Wine is thicker than blood – that’s the message in Gilles Legrand’s You Will Be My Son. The film won’t boost sales of Bordeaux wines in that way Sideways did for Californian Pinot Noir but, arguably, Bordeaux doesn’t need the help.
The film, released in 2011, begins with a funeral. As the story unfolds, we see the steps that led to it.
At first glance, the film may seem a simple family drama set in the vineyards of Saint-Émilion, but it gradually transforms into something much darker.
Winemaker Paul de Marseul, played by Niels Arestrup, is planning for the future of his estate. His son, Martin, has all the qualifications needed to be his logical successor – on paper, at least. However, Paul has no respect for him and leaves him relegated to office duties.
With a harsh cruelty, the father never misses an opportunity to undermine his son, while the son quietly sucks it up as he bides his time.
Out in vineyards and in the cellars is Paul’s long-time estate manager, François Amelot, the man behind much of his success. Without François’ knowledge of the grapes and blending, Paul may not have risen to the top of the industry.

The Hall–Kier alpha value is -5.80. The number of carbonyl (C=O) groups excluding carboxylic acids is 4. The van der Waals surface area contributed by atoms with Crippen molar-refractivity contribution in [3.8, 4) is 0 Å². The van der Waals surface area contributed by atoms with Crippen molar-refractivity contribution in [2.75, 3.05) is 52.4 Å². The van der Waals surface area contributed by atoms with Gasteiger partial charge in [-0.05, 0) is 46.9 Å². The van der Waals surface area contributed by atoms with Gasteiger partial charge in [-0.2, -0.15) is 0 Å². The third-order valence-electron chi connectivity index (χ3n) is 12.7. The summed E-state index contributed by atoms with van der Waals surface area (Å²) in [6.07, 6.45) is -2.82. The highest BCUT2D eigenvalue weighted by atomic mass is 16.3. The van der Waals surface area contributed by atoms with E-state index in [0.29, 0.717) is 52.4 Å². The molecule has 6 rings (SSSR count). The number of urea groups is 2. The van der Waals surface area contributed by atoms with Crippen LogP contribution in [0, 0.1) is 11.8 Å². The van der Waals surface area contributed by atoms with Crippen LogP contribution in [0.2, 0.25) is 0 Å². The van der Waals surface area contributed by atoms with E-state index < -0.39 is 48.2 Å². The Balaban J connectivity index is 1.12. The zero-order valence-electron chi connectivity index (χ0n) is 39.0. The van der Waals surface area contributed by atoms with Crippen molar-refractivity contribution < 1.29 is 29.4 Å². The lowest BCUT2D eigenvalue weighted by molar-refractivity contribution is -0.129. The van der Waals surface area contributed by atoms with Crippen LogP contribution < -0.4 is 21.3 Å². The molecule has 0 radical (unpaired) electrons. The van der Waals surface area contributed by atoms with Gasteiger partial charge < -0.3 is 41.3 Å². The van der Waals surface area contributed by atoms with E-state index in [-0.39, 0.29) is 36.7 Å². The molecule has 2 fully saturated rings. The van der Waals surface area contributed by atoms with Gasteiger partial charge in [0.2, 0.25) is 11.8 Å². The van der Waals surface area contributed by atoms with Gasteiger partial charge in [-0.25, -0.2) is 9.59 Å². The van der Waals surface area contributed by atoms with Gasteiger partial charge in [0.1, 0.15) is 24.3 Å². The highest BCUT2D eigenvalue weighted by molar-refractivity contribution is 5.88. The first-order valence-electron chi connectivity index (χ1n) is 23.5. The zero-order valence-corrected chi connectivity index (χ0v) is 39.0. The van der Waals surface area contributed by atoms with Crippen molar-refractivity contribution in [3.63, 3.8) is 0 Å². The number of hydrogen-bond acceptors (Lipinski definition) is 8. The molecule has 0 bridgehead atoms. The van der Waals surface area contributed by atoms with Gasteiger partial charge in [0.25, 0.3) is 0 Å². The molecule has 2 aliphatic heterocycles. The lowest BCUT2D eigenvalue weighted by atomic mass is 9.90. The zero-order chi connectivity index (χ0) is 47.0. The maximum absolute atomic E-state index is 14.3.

However, François has been diagnosed with cancer – and Paul needs a successor more than ever.
Cue the arrival of the handsome and charming Philippe, played by Nicolas Bridet. Philippe is François’ son, who returns from the vineyards of California. Without giving too much of the plot away, Paul offers him his place at the helm of the business.
Long unspoken resentment soon rises to the surface – and results in a murder.
I saw the film recommended in a list of top-ten French films of the last ten years. With its wine theme, I was surprised I had missed it the first time. I ordered it straight away. (It’s readily available to buy on Amazon and elsewhere.)
“The denouement is somehow the logical conclusion of all that has gone before it. It’s not contrived, but completely believable”
What is satisfying about You Will Be My Son – Tu Seras Mon Fils, in French – is that the denouement is somehow the logical conclusion of all that has gone before it. It’s not contrived, but completely believable.
It is by far the best wine-related film I have seen since Sideways. That Arestrup and Bridet were nominated for Césars for their performances is also entirely just.
It’s a film I’ll happily raise a glass of Saint-Émilion to.